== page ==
by:muffinthedog
ID: 1452223
Rusty...
    know it's a kludge but can't just do something on the load like

If GetSystemMetrics(SM_CXSCREEN) = 640 Then
    For Each Control In Controls
        Control.Top = Control.Top * 0.8
        Control.Left = Control.Left * 0.8
        Control.Width = Control.Width * 0.8
        Control.Height = Control.Height * 0.8
    Next
End If

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LVL 13

Accepted Solution

by:
Mirkwood earned 50 total points
ID: 1452224
You can always put scrollbars on the form if the form becomes to small.

I have perfected scrolling forms and here is my solution:
1. Place a picture box on your form.  Now place a second picture box contained within the first and a vertical scroll bar on the form.
2. Place all of your controls onto the second picture box.
3. When runnning the application picture box1 must have its height property below picture box2 in order for scroll bars to appear:  The code is below:

Private Sub Form_Resize()
' **************************************************
' * Author: David Carty
' * The forms height, width, scrollbar height etc.
' * must be resized according to the screen
' * resolution.  This mechanism is implemented
' * within this event.
' **************************************************

' picscroller is the picturebox 1 in the instructions

    picScroller.BorderStyle = 0
    picContainer.BorderStyle = 0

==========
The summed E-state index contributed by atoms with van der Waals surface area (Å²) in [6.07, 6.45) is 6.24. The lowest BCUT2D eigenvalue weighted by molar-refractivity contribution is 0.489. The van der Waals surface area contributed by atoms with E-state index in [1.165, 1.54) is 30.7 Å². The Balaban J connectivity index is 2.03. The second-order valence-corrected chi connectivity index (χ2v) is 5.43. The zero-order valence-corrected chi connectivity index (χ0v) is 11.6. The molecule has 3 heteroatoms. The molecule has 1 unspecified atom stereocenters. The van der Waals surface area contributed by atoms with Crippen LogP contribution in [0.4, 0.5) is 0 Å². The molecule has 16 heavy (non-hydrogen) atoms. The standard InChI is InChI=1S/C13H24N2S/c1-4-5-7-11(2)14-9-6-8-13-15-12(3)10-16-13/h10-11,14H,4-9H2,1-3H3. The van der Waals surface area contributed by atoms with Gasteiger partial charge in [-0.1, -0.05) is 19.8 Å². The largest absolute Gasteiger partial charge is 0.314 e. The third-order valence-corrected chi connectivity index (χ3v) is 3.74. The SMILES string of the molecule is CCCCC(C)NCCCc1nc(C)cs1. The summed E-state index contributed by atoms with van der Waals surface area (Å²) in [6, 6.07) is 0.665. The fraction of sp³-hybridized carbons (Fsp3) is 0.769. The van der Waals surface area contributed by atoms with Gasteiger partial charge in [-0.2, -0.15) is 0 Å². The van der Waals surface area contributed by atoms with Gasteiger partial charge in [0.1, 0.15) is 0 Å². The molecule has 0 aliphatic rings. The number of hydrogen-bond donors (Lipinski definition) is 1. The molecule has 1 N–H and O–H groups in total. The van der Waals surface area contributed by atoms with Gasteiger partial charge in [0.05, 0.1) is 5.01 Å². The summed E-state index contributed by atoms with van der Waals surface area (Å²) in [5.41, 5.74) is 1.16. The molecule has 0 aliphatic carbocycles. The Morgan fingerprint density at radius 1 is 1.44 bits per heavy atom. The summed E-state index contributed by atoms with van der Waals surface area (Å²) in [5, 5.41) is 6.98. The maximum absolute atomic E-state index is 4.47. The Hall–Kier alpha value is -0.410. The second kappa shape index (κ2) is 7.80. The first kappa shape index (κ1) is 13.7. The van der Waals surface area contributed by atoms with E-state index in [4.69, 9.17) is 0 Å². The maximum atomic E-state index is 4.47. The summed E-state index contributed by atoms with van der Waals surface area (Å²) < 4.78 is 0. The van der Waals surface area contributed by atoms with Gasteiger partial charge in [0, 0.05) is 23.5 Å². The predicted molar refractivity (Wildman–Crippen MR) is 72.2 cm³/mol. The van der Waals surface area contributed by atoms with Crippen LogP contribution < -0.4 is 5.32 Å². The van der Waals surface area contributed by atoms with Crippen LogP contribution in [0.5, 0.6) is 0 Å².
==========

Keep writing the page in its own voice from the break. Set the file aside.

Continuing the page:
m_strCurrentProcedure = "VScroll_Change"
    
    picScroller.Height = frmMenu.FormHeights - 1000
    picScroller.Width = Me.Width - VScroll.Width - 100
           
    picContainer.Height = 5600 'This controls the size of the container
    picContainer.Width = Me.Width - 60
       
    VScroll.Top = 0
    VScroll.Left = picScroller.Width + 50
    VScroll.Height = picScroller.Height
       
    VScroll.Max = picContainer.Height - picScroller.Height
    VScroll.Visible = picScroller.Height < picContainer.Height
   
End Sub

Private Sub VScroll_Change()
' **************************************************
' * Make the form appear to scroll relative to the
' * scrollbar.
' **************************************************

    m_strCurrentProcedure = "VScroll_Change"
    picContainer.Top = -VScroll.Value
    
End Sub

or take a look at
How to Scroll a Form When VB Forms Are Limited to Screen Size
Last reviewed: July 19, 1996
Article ID: Q109741
The information in this article applies to:
 &#61623; Professional and Enterprise Editions of Microsoft Visual Basic, 16-bit only, for Windows, version 4.0
 &#61623; Standard and Professional Editions of Microsoft Visual Basic for Windows, version 3.0
SUMMARY
A Visual Basic form cannot be sized larger than the screen. This article explains how to scroll the contents of a form to enlarge the usable area of a form.
The sample program below works by scrolling a picture box control which is larger than the form and contains attached controls. When the picture box scrolls, all the attached controls scroll together.
MORE INFORMATION
Step-by-Step Example
NOTE: This technique will not work on any version of Windows NT if any of the Visual Basic lightweight controls (for example, Label Control) are children of the scrolling control and positioned outside of the screen's viewing area. This is due to the way that Windows NT handles drawing to nonlogical areas of the screen. To work around the problem, do not use lightweight controls as children of the scrolling control.
1. Start a new project in Visual Basic. Form1 is created by default.
2. Add a horizontal scroll bar control and a vertical scroll bar control to Form1. (The size doesn't matter because the program automatically sizes the scroll bars in the Form Resize event code.)